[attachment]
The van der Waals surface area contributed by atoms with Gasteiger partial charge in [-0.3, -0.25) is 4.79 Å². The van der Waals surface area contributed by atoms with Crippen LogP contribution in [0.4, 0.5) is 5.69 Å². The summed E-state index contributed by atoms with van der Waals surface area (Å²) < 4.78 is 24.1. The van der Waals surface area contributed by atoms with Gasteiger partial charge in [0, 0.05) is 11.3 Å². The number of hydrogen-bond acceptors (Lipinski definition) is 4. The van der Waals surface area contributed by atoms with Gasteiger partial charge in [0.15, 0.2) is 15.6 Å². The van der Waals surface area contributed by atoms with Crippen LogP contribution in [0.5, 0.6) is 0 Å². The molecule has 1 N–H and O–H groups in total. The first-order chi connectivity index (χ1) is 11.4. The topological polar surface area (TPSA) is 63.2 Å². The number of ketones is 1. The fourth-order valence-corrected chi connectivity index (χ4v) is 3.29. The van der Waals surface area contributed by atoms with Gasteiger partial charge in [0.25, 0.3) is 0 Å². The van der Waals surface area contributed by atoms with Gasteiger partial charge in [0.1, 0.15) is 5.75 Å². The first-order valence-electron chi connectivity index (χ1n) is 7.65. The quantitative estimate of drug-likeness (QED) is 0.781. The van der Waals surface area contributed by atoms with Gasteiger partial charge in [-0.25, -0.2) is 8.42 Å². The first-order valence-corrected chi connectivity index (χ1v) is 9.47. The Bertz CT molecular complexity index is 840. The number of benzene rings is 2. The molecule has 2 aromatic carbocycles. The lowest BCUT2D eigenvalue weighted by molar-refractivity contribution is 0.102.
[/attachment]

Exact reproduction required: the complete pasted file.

The van der Waals surface area contributed by atoms with Gasteiger partial charge in [-0.3, -0.25) is 4.79 Å². The van der Waals surface area contributed by atoms with Crippen LogP contribution in [0.4, 0.5) is 5.69 Å². The summed E-state index contributed by atoms with van der Waals surface area (Å²) < 4.78 is 24.1. The van der Waals surface area contributed by atoms with Gasteiger partial charge in [0, 0.05) is 11.3 Å². The number of hydrogen-bond acceptors (Lipinski definition) is 4. The van der Waals surface area contributed by atoms with Gasteiger partial charge in [0.15, 0.2) is 15.6 Å². The van der Waals surface area contributed by atoms with Crippen LogP contribution in [0.5, 0.6) is 0 Å². The molecule has 1 N–H and O–H groups in total. The first-order chi connectivity index (χ1) is 11.4. The topological polar surface area (TPSA) is 63.2 Å². The number of ketones is 1. The fourth-order valence-corrected chi connectivity index (χ4v) is 3.29. The van der Waals surface area contributed by atoms with Gasteiger partial charge in [0.25, 0.3) is 0 Å². The van der Waals surface area contributed by atoms with Gasteiger partial charge in [0.1, 0.15) is 5.75 Å². The first-order valence-electron chi connectivity index (χ1n) is 7.65. The quantitative estimate of drug-likeness (QED) is 0.781. The van der Waals surface area contributed by atoms with Gasteiger partial charge in [-0.25, -0.2) is 8.42 Å². The first-order valence-corrected chi connectivity index (χ1v) is 9.47. The Bertz CT molecular complexity index is 840. The number of benzene rings is 2. The molecule has 2 aromatic carbocycles. The lowest BCUT2D eigenvalue weighted by molar-refractivity contribution is 0.102.